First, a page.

J.M. Barrie.

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By James M. Barrie


James Wylie is about to make a move on the dambrod, and in the little
Scotch room there is an awful silence befitting the occasion. James with
his hand poised - for if he touches a piece he has to play it, Alick
will see to that - raises his red head suddenly to read Alick's face. His
father, who is Alick, is pretending to be in a panic lest James should
make this move. James grins heartlessly, and his fingers are about to
close on the 'man' when some instinct of self-preservation makes him
peep once more. This time Alick is caught: the unholy ecstasy on
his face tells as plain as porridge that he has been luring James to
destruction. James glares; and, too late, his opponent is a simple old
father again. James mops his head, sprawls in the manner most conducive
to thought in the Wylie family, and, protruding his underlip, settles
down to a reconsideration of the board. Alick blows out his cheeks, and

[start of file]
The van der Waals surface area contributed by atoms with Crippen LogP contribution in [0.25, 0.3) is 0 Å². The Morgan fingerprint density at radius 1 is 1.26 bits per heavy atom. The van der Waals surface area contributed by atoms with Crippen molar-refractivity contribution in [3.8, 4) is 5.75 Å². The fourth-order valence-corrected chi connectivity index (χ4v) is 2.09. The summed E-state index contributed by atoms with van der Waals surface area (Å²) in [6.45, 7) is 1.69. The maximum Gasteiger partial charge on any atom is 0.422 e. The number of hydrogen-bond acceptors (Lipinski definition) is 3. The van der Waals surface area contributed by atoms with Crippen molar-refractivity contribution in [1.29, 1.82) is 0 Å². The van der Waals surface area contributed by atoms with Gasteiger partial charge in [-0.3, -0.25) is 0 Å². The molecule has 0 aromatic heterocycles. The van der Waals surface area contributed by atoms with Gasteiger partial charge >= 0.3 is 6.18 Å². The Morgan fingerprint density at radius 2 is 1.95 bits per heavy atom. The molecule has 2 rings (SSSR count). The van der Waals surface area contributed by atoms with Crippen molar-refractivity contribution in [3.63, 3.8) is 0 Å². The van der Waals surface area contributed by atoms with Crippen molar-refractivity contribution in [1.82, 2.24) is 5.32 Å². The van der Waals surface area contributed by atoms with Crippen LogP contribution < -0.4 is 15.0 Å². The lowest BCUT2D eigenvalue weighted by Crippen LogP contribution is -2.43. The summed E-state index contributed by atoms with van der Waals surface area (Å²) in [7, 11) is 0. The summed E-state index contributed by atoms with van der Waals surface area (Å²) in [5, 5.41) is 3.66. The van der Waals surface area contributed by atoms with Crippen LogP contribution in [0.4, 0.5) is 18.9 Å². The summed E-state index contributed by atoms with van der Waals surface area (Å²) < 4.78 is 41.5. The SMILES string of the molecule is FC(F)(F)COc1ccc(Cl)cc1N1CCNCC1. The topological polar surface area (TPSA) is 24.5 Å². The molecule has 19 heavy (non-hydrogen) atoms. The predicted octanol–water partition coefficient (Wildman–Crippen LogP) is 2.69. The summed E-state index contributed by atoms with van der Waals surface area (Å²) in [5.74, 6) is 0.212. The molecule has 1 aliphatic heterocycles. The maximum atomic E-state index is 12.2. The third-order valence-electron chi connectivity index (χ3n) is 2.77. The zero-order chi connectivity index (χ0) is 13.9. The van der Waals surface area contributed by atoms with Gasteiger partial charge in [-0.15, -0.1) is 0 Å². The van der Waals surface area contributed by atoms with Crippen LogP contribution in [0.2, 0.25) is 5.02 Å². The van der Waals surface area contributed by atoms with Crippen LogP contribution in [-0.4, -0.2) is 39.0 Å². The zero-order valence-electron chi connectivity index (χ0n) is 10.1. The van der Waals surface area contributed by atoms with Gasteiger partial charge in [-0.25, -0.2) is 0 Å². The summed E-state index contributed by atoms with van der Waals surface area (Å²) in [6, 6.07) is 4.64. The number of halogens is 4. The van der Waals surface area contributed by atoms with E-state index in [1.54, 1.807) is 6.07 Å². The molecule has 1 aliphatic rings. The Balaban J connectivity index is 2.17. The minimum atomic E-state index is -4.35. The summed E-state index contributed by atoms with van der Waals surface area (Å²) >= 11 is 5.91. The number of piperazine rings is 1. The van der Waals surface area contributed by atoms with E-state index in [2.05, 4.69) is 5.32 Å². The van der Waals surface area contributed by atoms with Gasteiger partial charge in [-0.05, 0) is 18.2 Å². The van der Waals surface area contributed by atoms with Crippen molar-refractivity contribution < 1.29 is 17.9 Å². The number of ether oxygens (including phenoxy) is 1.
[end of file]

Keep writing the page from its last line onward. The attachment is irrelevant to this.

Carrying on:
a drop of water settles on the point of his nose.

You will find them thus any Saturday night (after family worship, which
sends the servant to bed); and sometimes the pauses are so long that in
the end they forget whose move it is.

It is not the room you would be shown into if you were calling socially
on Miss Wylie. The drawing-room for you, and Miss Wylie in a coloured
merino to receive you; very likely she would exclaim, "This is a
pleasant surprise!" though she has seen you coming up the avenue and has
just had time to whip the dustcloths off the chairs, and to warn Alick,
David and James, that they had better not dare come in to see you before
they have put on a dickey. Nor is this the room in which you would dine
in solemn grandeur if invited to drop in and take pot-luck, which is how
the Wylies invite, it being a family weakness to pretend that they sit